ST. LOUIS - In a move electrifying the world of chess, former world champion Garry Kasparov is coming out of a 12-year retirement -- if only briefly -- to take on a new generation of players who have long worshipped him as the closest thing to a "chess god."
Kasparov utterly dominated the sport from 1985 to 2000. Since his withdrawal from a tournament in Linares, Spain in March 2005, the Russian's absence has left many chess fanatics feeling orphaned.
So there was considerable surprise when he agreed to play in the new Rapid and Blitz tournament in St. Louis, Missouri, which follows closely after the annual Sinquefield Cup competition, a major stop on the world tour, in the same city on the Mississippi River.
Kasparov, who became the youngest world champion ever at age 22 in 1985, is now 54, more than a decade past the age when professional chess players typically retire.
Indeed, in a Facebook posting early Sunday, he made clear that the Rapid and Blitz tournament represents "not an end to my retirement from chess, only a five-day hiatus."
He added, "I have no plans to play after this event."
From Monday to Saturday, the Russian will put aside the business that has kept him busy in retirement -- his vocal and determined opposition to President Vladimir Putin -- to play against some of chess's big guns, like fellow Russian Sergey Karjakin.
The world's current No. 1 player, Magnus Carlsen of Norway, will not be there, however.
Still, the return to competition of the Azerbaijan-born Kasparov -- a man once dubbed the "Beast of Baku," whose epic clashes with Anatoli Karpov are part of chess legend -- has had an explosive impact in the chess world, particularly in St. Louis.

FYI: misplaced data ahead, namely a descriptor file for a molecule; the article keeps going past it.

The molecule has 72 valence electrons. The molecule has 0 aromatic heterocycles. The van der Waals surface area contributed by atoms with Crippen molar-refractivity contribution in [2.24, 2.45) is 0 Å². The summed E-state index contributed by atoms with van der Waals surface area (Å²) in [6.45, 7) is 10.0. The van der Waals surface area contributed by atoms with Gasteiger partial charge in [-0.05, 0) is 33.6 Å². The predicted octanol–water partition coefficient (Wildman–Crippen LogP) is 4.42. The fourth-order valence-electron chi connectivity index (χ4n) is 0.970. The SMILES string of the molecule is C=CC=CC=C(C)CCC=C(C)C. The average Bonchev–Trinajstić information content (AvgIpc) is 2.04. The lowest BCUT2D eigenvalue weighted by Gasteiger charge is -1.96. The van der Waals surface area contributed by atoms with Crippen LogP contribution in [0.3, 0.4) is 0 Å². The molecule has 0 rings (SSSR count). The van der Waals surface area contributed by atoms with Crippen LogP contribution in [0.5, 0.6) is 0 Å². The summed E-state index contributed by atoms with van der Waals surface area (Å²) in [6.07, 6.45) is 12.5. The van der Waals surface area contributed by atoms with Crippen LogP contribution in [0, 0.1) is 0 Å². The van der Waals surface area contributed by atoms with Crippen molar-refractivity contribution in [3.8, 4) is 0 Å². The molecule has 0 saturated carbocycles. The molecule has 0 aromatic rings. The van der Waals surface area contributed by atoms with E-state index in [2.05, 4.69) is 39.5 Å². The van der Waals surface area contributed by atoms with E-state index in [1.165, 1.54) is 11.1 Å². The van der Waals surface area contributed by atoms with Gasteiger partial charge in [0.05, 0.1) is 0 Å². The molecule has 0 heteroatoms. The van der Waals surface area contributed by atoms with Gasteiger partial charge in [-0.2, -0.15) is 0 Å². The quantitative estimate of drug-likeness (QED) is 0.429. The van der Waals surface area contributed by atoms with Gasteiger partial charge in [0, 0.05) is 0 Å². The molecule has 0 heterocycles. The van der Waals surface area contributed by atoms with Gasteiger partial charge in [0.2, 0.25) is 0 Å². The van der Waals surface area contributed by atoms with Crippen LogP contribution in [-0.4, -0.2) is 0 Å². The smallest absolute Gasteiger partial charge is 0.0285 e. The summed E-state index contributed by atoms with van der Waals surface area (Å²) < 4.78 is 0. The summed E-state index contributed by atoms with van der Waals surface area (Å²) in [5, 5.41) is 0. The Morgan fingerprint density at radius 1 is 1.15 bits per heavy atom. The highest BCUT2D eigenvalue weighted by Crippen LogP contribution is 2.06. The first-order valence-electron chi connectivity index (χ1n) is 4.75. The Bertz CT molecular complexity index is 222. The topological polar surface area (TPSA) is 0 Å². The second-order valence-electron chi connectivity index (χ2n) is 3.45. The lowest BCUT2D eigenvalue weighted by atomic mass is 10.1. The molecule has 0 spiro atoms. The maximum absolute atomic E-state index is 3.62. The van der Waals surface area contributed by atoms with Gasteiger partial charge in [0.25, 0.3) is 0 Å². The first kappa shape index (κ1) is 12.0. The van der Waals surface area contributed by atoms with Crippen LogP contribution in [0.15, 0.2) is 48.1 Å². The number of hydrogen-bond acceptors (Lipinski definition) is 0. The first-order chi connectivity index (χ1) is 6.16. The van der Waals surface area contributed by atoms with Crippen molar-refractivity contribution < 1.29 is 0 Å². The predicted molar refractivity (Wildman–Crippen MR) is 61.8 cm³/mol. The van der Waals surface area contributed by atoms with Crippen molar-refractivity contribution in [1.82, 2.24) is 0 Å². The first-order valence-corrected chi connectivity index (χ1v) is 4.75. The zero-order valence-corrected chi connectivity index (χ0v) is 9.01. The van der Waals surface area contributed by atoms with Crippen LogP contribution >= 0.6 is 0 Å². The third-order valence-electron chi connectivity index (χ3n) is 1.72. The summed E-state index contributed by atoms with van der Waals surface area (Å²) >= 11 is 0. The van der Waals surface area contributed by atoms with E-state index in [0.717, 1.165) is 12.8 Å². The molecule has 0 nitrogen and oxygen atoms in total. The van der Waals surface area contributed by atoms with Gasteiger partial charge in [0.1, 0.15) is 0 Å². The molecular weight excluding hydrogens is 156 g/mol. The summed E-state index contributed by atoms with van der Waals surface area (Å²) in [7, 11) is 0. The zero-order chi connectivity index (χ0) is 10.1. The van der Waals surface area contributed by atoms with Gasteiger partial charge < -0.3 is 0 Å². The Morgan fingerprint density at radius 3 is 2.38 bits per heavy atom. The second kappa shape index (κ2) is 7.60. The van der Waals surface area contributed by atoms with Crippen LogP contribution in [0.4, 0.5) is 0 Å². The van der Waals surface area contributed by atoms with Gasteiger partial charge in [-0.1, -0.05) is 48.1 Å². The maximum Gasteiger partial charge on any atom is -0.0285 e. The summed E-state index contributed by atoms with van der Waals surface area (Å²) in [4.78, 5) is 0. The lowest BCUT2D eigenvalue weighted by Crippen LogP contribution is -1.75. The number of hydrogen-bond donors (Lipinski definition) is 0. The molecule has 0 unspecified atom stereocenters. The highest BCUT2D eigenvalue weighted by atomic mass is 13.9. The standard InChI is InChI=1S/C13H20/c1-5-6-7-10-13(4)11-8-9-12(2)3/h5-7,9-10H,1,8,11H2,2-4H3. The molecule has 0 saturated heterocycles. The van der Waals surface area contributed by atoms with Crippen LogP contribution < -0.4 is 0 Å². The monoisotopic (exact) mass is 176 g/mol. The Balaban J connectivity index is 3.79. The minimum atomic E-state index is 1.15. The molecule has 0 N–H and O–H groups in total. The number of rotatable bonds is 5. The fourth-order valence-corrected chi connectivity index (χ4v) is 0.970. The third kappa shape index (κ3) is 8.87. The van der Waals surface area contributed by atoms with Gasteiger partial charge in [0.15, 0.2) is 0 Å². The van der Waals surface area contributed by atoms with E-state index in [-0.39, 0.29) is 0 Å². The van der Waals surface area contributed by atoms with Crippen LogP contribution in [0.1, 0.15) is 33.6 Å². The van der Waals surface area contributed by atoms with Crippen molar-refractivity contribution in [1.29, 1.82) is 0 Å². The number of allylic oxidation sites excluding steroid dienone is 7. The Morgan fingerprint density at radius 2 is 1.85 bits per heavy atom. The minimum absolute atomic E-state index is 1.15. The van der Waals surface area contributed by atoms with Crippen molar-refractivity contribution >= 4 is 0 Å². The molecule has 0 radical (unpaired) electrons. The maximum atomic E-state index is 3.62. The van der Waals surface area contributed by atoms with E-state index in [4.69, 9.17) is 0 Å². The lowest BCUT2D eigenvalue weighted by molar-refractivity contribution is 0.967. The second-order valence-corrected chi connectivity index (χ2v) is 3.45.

'TO SEE THIS DUDE PLAY'
"Everyone is talking about it," American chess grandmaster Alejandro Ramirez told AFP. "People are flying from India and China to see this dude play."
Kasparov's long and "unparalleled" dominance of the chess world made him "a cultural icon," said Ramirez, a US Open champion who coaches the chess team at Saint Louis University.
The younger generation, which Ramirez sees emerging almost by the day, "certainly looks up to him," he said. "His contribution to chess theory and our understanding of the game resonate still today."
But what are Kasparov's realistic chances after so many years away from the grueling competition of professional chess?
"Garry Kasparov has always had a fighting spirit second to none, and he is extremely competitive," Ramirez said. "But he is still going to be facing very stiff competition," including "some of the best of the best of the world."
The man himself sought to "manage expectations," quipping in his Facebook post Sunday that "at the age of 54 I would have as much hope of returning to my chess form of age 40 as to my hairline of age 20!"
The high-pressure, speed-chess format of the St. Louis tournament, where players are forced to make their moves far more rapidly than during normal competitions, could be tough on the graying Kasparov, as he takes on much younger players who specialize in that approach.
"I expect him to be fighting for the top spots, but I would be surprised if he wins it all," said Ramirez, 29, who became a grandmaster at age 15.
But in a tournament that will include four of the world's top 10 players, Kasparov is not expected to be a pushover, said Sylvain Ravot of France, who has a master rating.
"His sense of the game, his passion for winning, his experience and his reflexes should all help him do well, perhaps even land in the top three, even if it will be much harder for him," Ravot said in an interview, while emphasizing Kasparov's "incredible aura."
Accustomed to being a step ahead of the field, the Russian "chose the venue well -- more or less within his reach -- for his comeback," Ravot said, adding that the mere fact of Kasparov's return might be more important than his actual performance.
"It's a bit like Pete Sampras making a comeback" to tennis, he said.
Kasparov would appear to be motivated more by love of the game than anything else. Though the winner's purse in St. Louis is a not-paltry $150,000, the grandmaster said he would donate any winnings to promote chess in Africa.
Kasparov did in fact return to the game, though only in informal capacity, once before, in 2015. He played a friendly match against Nigel Short -- 10 years after formally bowing out of professional competition.
Kasparov did not appear to have lost a step: He crushed his British opponent, 8 to 1.